We do? And we always thought it was all about winning - which usually means not dying.
I can't even count the number of ways I've died. Like most gamers, I've been slaughtered by AK-47-wielding terrorists, poisoned by eldritch spiders and blown up with alien frag grenades. I've also been impaled on medieval swords, ripped limb from limb by dinosaurs and impassively stomped by 20-story-tall, walking war machines that barely noticed my existence.
Yet here's the thing: It's possible that these deaths have been among my most enjoyable game experiences.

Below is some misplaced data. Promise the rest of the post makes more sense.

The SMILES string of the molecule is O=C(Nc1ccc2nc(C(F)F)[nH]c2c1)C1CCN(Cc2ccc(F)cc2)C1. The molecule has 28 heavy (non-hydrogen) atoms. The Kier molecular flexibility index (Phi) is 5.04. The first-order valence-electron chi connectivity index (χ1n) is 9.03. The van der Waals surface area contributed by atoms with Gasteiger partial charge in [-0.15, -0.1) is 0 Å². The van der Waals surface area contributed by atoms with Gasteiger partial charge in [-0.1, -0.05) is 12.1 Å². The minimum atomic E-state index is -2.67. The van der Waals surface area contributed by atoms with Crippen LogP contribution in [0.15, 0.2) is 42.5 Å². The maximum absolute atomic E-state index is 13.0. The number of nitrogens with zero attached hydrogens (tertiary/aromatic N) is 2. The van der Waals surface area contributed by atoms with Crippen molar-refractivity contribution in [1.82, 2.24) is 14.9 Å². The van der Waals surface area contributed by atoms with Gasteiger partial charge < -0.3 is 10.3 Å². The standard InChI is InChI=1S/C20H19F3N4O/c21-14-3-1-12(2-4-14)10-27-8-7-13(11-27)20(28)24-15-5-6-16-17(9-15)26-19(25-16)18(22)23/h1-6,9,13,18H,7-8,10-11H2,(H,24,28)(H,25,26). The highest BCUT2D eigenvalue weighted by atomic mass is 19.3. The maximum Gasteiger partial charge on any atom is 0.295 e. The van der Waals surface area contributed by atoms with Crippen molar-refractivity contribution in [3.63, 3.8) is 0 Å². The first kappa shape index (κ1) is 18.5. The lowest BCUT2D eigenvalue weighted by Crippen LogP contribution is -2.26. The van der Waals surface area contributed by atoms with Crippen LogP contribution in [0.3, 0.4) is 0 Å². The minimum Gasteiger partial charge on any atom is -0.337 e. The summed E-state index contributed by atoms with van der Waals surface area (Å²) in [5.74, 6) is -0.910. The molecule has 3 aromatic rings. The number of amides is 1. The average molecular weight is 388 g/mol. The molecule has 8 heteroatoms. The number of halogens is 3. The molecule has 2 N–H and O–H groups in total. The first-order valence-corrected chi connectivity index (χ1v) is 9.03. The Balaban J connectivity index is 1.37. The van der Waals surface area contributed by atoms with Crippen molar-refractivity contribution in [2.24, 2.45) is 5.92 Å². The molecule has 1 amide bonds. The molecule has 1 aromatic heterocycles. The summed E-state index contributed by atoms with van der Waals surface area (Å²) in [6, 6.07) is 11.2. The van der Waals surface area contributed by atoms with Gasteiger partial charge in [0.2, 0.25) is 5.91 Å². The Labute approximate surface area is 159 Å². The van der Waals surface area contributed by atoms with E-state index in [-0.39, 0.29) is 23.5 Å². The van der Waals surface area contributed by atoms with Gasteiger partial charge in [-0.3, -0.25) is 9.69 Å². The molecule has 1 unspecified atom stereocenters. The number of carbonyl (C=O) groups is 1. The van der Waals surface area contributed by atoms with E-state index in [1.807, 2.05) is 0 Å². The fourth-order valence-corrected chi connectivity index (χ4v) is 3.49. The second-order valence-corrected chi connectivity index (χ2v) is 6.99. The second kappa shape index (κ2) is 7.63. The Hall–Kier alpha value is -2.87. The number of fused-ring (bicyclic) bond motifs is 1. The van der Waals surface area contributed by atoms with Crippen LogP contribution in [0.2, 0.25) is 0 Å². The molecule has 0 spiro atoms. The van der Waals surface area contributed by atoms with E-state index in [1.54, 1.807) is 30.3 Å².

This is the fascinating argument of a new paper by Niklas Ravaja, a scientist who has done pioneering research into the emotions of gamers as they play. In "The Psychophysiology of James Bond: Phasic Emotional Responses to Violent Video Game Events" -- published in this month's edition of the journal Emotion -- Ravaja reaches an amazingly counterintuitive conclusion: Gamers don't like shooting their opponents, but they're suffused with pleasure when they themselves are shot dead.
"It was," he tells me when I call him up, "quite a surprise."
Does this mean the reason we suck at CS is because we like it? Not really, but it does indicate is that the "annoyance" of dying may be less than the relief of the stress you may be feeling at the time. At least, that's what this seems to indicate.